2012 Dirt Dawgs on the Run

Most of you have read or heard of Mike Allen’s comment as he crossed the
finish line at “Louisville’s Lovin’the Hills 50K” (LLTH), “I ran out of loving before I
ran out of the hills”. Five years ago, I was there at the finish to greet Mike and to
hear those words. Mike had invited me to come down to Louisville and run one
of his favorite races. I was hooked on this incredibly hard course.

“Louisville’s Lovin’ the Hills 50K and 15 Mile Trail Races” are held just south of
Louisville around Valentine’s Day each year. For the past five years, I’ve joined
several of our local runners, Ingrid Honzak, Bob Burke, and Mike Allen, to run
hills (I should really say walk) unlike any that we have in the Miami Valley. Two
years ago, I convinced Jocelyn Piccone to come down to see what I had been
blathering on about. She experienced some of the worst conditions imaginable,
ice covered off camber single track trails, mud, more mud, and ascents and
descents that seem to go on forever. She continues to run with me despite the

While I certainly don’t consider myself a trail evangelist, there is a great thrill with
introducing others to new trails and great events. This year’s race included 12
ORRRC Dirt Dawgs, seven of which experienced LLTH for the first time. Susan
Harris, Sarah Tebbens, Gina Colston, Ruth Kohstall, Andy Helmick, and Jeff
McPherson joined Jocelyn, Ingrid, Bob, Mike & me for what turned into an arctic

About a week before the race, we were running in shorts and t shirts in the most
unseasonable of weather. Early forecasts for the race expected mid-forties with
clear skies. With twelve of us planning to attend the race, there were a flurry of
emails back and forth as the weather proceeded to return to the norms of
February. By the morning of the race, temperatures had fallen to the low
twenties and with winds approaching 20 MPH, the wind chill was in the single
digits. And it stayed that way all day. The good news, the trails were frozen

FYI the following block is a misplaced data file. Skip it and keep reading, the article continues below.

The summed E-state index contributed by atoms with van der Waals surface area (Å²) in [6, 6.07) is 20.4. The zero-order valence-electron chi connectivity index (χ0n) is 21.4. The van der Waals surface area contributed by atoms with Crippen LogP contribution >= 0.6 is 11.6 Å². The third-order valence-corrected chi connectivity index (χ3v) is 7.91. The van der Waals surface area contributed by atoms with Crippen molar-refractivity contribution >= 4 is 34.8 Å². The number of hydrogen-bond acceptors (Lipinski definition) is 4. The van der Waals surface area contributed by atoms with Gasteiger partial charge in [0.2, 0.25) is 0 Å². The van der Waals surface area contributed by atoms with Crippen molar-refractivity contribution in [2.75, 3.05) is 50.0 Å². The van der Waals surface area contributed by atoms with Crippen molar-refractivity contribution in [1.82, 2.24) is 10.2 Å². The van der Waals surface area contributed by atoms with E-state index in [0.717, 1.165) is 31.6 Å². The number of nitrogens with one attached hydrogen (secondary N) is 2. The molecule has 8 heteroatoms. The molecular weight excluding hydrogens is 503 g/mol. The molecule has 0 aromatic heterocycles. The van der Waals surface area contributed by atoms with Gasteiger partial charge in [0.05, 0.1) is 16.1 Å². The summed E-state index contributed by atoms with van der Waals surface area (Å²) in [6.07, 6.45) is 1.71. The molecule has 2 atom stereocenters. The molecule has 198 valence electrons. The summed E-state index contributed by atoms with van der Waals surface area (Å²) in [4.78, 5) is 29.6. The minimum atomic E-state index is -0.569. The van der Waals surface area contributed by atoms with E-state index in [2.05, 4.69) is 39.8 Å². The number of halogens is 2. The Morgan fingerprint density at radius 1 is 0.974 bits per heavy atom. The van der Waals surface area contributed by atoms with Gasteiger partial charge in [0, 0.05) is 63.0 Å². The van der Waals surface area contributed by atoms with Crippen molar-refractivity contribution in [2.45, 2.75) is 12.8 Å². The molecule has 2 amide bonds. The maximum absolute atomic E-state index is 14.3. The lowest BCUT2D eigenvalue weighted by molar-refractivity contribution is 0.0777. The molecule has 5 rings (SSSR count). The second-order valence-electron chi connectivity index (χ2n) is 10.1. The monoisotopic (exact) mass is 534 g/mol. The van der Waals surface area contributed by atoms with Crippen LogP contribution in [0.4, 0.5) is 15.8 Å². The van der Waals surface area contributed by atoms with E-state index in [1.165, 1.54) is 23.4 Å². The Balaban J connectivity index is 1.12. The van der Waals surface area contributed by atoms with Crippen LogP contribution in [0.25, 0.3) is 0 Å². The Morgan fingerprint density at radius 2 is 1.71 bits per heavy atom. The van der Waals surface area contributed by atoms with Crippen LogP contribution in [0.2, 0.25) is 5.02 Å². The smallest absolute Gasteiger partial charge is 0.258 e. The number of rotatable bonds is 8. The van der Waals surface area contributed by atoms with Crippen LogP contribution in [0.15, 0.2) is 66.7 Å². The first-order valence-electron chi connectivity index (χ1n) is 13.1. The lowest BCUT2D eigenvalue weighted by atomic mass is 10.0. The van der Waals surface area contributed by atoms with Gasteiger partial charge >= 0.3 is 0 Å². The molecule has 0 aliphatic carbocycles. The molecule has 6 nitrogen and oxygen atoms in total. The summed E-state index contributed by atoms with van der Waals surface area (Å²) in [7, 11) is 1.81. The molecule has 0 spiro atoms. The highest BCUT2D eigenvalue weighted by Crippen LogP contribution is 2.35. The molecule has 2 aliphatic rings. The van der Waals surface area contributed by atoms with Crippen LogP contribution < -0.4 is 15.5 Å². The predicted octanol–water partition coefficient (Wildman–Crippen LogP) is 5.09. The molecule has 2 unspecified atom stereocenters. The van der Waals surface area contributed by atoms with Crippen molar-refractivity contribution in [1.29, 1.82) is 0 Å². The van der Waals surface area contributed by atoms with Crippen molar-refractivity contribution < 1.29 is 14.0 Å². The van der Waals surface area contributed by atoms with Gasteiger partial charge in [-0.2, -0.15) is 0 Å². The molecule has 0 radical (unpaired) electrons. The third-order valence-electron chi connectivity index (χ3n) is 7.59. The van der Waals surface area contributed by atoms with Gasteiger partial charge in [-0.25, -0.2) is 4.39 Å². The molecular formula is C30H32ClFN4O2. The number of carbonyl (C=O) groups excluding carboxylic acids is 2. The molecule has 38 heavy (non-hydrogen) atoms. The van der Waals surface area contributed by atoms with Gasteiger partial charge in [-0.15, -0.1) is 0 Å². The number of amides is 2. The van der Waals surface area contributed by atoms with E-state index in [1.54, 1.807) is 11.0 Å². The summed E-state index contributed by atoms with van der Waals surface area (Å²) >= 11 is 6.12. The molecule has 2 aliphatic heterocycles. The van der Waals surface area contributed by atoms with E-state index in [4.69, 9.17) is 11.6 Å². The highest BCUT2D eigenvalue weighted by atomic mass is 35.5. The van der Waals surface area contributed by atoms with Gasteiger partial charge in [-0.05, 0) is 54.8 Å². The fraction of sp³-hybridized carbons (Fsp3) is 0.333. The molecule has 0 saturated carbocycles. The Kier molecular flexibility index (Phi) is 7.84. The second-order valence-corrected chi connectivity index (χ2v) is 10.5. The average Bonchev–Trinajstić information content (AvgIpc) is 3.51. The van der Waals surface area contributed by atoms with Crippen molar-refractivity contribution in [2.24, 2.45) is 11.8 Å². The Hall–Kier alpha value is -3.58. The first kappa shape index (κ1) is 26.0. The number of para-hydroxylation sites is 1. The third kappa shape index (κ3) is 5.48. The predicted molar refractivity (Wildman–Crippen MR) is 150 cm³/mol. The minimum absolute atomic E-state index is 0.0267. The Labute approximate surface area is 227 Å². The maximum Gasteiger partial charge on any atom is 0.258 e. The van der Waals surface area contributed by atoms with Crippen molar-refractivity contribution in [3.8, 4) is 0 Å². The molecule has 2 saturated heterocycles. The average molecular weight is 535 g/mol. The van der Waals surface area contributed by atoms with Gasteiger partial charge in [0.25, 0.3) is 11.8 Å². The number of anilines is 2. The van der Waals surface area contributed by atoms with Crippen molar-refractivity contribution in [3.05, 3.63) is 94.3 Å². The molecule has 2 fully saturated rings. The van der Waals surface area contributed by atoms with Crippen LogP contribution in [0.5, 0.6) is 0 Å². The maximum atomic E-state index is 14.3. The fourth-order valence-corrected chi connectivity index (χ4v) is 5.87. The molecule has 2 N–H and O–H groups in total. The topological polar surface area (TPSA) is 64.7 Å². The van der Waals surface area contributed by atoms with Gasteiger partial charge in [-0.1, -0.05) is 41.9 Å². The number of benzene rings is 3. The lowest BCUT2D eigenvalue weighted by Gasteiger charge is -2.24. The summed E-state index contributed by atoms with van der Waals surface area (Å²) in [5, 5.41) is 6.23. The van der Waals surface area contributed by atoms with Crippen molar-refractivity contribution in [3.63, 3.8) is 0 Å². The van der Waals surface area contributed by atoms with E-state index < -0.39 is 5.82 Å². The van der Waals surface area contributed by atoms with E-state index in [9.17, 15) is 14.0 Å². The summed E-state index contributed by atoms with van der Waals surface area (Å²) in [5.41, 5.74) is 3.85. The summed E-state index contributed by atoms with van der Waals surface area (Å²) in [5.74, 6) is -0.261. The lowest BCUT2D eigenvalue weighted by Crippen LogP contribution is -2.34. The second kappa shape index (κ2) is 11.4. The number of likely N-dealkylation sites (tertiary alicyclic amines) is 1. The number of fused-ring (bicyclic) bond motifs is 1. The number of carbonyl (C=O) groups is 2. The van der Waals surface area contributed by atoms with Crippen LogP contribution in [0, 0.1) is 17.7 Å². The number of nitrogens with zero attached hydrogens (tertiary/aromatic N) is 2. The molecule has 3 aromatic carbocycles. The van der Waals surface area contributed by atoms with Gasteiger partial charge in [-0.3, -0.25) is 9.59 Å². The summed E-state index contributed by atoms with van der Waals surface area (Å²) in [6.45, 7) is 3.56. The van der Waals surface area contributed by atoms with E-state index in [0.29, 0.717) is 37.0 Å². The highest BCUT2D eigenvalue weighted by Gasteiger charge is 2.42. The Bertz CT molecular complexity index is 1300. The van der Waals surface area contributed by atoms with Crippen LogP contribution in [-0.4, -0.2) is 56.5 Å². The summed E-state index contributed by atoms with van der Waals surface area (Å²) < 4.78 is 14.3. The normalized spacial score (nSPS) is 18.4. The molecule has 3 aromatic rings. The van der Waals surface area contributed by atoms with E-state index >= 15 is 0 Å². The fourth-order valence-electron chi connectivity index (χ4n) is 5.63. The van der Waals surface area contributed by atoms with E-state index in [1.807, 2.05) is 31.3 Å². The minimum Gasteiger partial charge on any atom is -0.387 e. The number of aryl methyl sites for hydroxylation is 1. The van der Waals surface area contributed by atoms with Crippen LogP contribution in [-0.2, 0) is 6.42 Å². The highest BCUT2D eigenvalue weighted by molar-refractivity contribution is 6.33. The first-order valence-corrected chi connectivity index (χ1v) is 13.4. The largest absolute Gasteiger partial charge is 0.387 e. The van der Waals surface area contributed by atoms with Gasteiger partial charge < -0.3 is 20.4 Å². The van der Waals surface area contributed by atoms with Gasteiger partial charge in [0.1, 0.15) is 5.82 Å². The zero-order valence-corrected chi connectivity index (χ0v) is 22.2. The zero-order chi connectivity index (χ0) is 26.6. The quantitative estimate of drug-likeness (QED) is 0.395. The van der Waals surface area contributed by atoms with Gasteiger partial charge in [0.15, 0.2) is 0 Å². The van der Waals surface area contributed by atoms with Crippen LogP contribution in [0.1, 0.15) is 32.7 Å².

solid with no mud. The bad news was the wind, which blasted the tops of the
ridges, especially in the last 18 miles of the course.

The course consisted of two different loops and then out to a three mile loop
before returning. The first two loops consist of ups and downs nestled into the
woods. There are switchbacks, but more often than not, the trails seem to go
straight out or down the hills perpendicular to the invisible contours lines
stacked on top of each other. These first loops offered some shelter to the wind
blasting in from the Northwest. From the tops of the hills, you could look down
to see runners snaking their way far below. Susan said that she preferred this
view to be down in the valley and looking up to see the slow progress of runners
trying to reach the next crest.

Running along one ridgeline, Jocelyn and I heard yodeling from another. Of
course it was Susan running with Gina & Tammy, singing songs from the
“Sound of Music”. We proceeded to play a ridge to ridge game of Marco Polo.

The 15 Mile racers and the 50K racers split at about the 14 mile point.
Distances at this race were a mere approximation. Todd Heady, the race
director Cynthia’s husband, is known for his long courses. We came to find out
much later in the day that the 50K was much closer to 33 miles than 31. It really
doesn’t matter, you just need to cross the finish line.